The pick paid off immediately and Luck led the Colts to an 11-5 record as a rookie with seven game-winning drives, despite being on a team with the No. 26 defense. As Luck improved, so did the team, even making it to the AFC Championship in 2014 with the No. 3 offense and No. 11 defense, although the record never improved past 11-5.

Then, the team’s poorly constructed roster began to collapse on itself. While Luck was an instant star for the team and T.Y. Hilton developed into a legitimate deep threat, Grigson’s other early draft selections didn’t pan out.

A year after taking Luck, his 2013 first-round pick was Bjoern Werner, a defensive end who tallied 6.5 sacks in three seasons and is now out of the league. In 2014, the Colts didn’t have a first-round selection because it was traded to the Cleveland Browns to acquire Trent Richardson, a running back who scored six rushing touchdowns and averaged 3.1 yards per carry over 29 games with the Colts before he was released.

Big money to undeserving players

The Colts won right away with Luck, posting three consecutive winning seasons, and much of that had to do with Grigson’s willingness to open the pocketbooks and fill gaps in the roster.

While other teams like the Jacksonville Jaguars and Oakland Raiders trudged through losing seasons as young players developed, the Colts patched the team with questionable deals. In the 2013 offseason, the Colts signed six players to contracts of at least $3 million per year:

Only Walden is still with the Colts and Hasselbeck was the only other player still on the roster in 2015.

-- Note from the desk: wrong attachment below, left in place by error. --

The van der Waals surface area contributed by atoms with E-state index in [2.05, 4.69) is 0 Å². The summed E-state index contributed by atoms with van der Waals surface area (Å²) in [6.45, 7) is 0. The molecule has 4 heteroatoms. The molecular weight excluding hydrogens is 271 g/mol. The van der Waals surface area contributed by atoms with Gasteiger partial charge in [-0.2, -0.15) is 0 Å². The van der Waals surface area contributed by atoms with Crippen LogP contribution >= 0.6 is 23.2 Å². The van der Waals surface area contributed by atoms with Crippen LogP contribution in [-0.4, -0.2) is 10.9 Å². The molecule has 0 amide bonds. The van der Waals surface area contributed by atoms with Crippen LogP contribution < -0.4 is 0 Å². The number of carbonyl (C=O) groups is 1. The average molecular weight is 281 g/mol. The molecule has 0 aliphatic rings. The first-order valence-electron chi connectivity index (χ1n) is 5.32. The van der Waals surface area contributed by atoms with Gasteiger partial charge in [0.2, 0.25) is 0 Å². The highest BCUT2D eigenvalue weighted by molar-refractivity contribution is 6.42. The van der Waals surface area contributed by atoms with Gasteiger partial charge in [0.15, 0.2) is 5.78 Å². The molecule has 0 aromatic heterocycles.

That’s a lot of money going to players who were all in the later years of their career and weren’t added as long-term pieces. Grigson hasn’t seemed to learn his lesson either, springing for Andre Johnson, Frank Gore and Trent Cole last year.

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Throwing in the towel on the Colts may seem premature and overreactive so early in the season, but Week 1 only confirmed preexisting concerns. Yes, the team is dealing with injuries, but the flawed rebuild of the roster since 2012 has left the team entirely reliant on Luck to perform.

And even when he does — like his four-touchdown performance against the Lions — it’s still not always enough.

"This is a team very much built all around Andrew Luck, and without him, it's not an overly talented team," SB Nation’s Colts site Stampede Blue wrote in January. "It's average.  It has average talent with an average head coach and an average general manager.  If Jim Irsay wants average, that's fine."

For years, the Colts dominated a weak AFC South, but the division is improving quickly. Wins over the Houston Texans, Jacksonville Jaguars and Tennessee Titans are far from sure things and the rest of the Indianapolis schedule features tough matchups against the Kansas City Chiefs, Green Bay Packers, Pittsburgh Steelers and New York Jets.

In fact, six of the 10 out-of-division opponents for the Colts this season were playoff teams in 2015 and that doesn’t include a Christmas Eve matchup against the suddenly dangerous Oakland Raiders.

Playing the Lions in Week 1 should’ve been one of the more winnable games of the year and Luck did his part, but the rest of the team didn’t.

The Colts currently have the most important thing any NFL team could possibly have: A still-young quarterback who is one of the best in the NFL. But for now, that talent is being put to waste.